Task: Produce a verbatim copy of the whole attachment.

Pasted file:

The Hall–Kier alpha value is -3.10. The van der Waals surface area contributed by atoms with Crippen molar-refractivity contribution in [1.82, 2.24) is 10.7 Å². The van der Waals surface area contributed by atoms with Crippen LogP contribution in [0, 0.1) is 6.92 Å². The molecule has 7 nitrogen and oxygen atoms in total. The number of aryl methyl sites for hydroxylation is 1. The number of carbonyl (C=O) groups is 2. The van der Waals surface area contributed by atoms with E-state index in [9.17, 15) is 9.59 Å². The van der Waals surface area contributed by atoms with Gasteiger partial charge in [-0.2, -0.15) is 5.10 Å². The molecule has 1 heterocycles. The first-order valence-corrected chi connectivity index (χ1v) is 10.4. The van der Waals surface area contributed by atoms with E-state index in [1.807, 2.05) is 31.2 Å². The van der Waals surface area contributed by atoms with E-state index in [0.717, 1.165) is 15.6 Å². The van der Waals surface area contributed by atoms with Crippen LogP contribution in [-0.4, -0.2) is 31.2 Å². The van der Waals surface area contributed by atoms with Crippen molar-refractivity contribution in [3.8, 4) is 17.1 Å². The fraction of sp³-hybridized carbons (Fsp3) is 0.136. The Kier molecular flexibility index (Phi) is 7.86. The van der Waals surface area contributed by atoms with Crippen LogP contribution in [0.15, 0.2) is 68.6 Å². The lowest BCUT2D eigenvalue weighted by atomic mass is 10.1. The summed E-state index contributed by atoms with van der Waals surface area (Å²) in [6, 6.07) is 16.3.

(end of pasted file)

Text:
The Hall–Kier alpha value is -3.10. The van der Waals surface area contributed by atoms with Crippen molar-refractivity contribution in [1.82, 2.24) is 10.7 Å². The van der Waals surface area contributed by atoms with Crippen LogP contribution in [0, 0.1) is 6.92 Å². The molecule has 7 nitrogen and oxygen atoms in total. The number of aryl methyl sites for hydroxylation is 1. The number of carbonyl (C=O) groups is 2. The van der Waals surface area contributed by atoms with E-state index in [9.17, 15) is 9.59 Å². The van der Waals surface area contributed by atoms with Gasteiger partial charge in [-0.2, -0.15) is 5.10 Å². The molecule has 1 heterocycles. The first-order valence-corrected chi connectivity index (χ1v) is 10.4. The van der Waals surface area contributed by atoms with E-state index in [1.807, 2.05) is 31.2 Å². The van der Waals surface area contributed by atoms with E-state index in [0.717, 1.165) is 15.6 Å². The van der Waals surface area contributed by atoms with Crippen LogP contribution in [-0.4, -0.2) is 31.2 Å². The van der Waals surface area contributed by atoms with Crippen molar-refractivity contribution in [3.8, 4) is 17.1 Å². The fraction of sp³-hybridized carbons (Fsp3) is 0.136. The Kier molecular flexibility index (Phi) is 7.86. The van der Waals surface area contributed by atoms with Crippen LogP contribution in [0.15, 0.2) is 68.6 Å². The lowest BCUT2D eigenvalue weighted by atomic mass is 10.1. The summed E-state index contributed by atoms with van der Waals surface area (Å²) in [6, 6.07) is 16.3.